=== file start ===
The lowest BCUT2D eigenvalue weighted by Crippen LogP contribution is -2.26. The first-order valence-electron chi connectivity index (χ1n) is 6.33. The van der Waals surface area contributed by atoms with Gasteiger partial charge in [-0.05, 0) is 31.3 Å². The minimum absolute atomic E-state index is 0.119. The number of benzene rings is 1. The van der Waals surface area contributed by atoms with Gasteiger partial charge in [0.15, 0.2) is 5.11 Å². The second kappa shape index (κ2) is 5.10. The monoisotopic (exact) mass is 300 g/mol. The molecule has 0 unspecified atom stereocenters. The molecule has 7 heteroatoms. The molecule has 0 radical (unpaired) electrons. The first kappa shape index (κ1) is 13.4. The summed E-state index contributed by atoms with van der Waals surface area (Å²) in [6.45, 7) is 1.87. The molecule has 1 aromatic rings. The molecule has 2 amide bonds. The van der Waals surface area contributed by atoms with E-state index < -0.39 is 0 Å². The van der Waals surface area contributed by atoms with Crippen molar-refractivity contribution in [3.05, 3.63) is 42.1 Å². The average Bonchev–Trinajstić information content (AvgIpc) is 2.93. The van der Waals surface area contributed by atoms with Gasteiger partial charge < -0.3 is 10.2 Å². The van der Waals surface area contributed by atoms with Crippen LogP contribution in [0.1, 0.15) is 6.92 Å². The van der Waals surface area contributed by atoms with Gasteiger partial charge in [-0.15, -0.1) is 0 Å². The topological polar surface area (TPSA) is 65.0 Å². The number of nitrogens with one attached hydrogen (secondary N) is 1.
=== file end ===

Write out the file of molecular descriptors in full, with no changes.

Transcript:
The lowest BCUT2D eigenvalue weighted by Crippen LogP contribution is -2.26. The first-order valence-electron chi connectivity index (χ1n) is 6.33. The van der Waals surface area contributed by atoms with Gasteiger partial charge in [-0.05, 0) is 31.3 Å². The minimum absolute atomic E-state index is 0.119. The number of benzene rings is 1. The van der Waals surface area contributed by atoms with Gasteiger partial charge in [0.15, 0.2) is 5.11 Å². The second kappa shape index (κ2) is 5.10. The monoisotopic (exact) mass is 300 g/mol. The molecule has 0 unspecified atom stereocenters. The molecule has 7 heteroatoms. The molecule has 0 radical (unpaired) electrons. The first kappa shape index (κ1) is 13.4. The summed E-state index contributed by atoms with van der Waals surface area (Å²) in [6.45, 7) is 1.87. The molecule has 1 aromatic rings. The molecule has 2 amide bonds. The van der Waals surface area contributed by atoms with E-state index < -0.39 is 0 Å². The van der Waals surface area contributed by atoms with Crippen molar-refractivity contribution in [3.05, 3.63) is 42.1 Å². The average Bonchev–Trinajstić information content (AvgIpc) is 2.93. The van der Waals surface area contributed by atoms with Gasteiger partial charge < -0.3 is 10.2 Å². The van der Waals surface area contributed by atoms with Crippen LogP contribution in [0.1, 0.15) is 6.92 Å². The van der Waals surface area contributed by atoms with Gasteiger partial charge in [-0.15, -0.1) is 0 Å². The topological polar surface area (TPSA) is 65.0 Å². The number of nitrogens with one attached hydrogen (secondary N) is 1.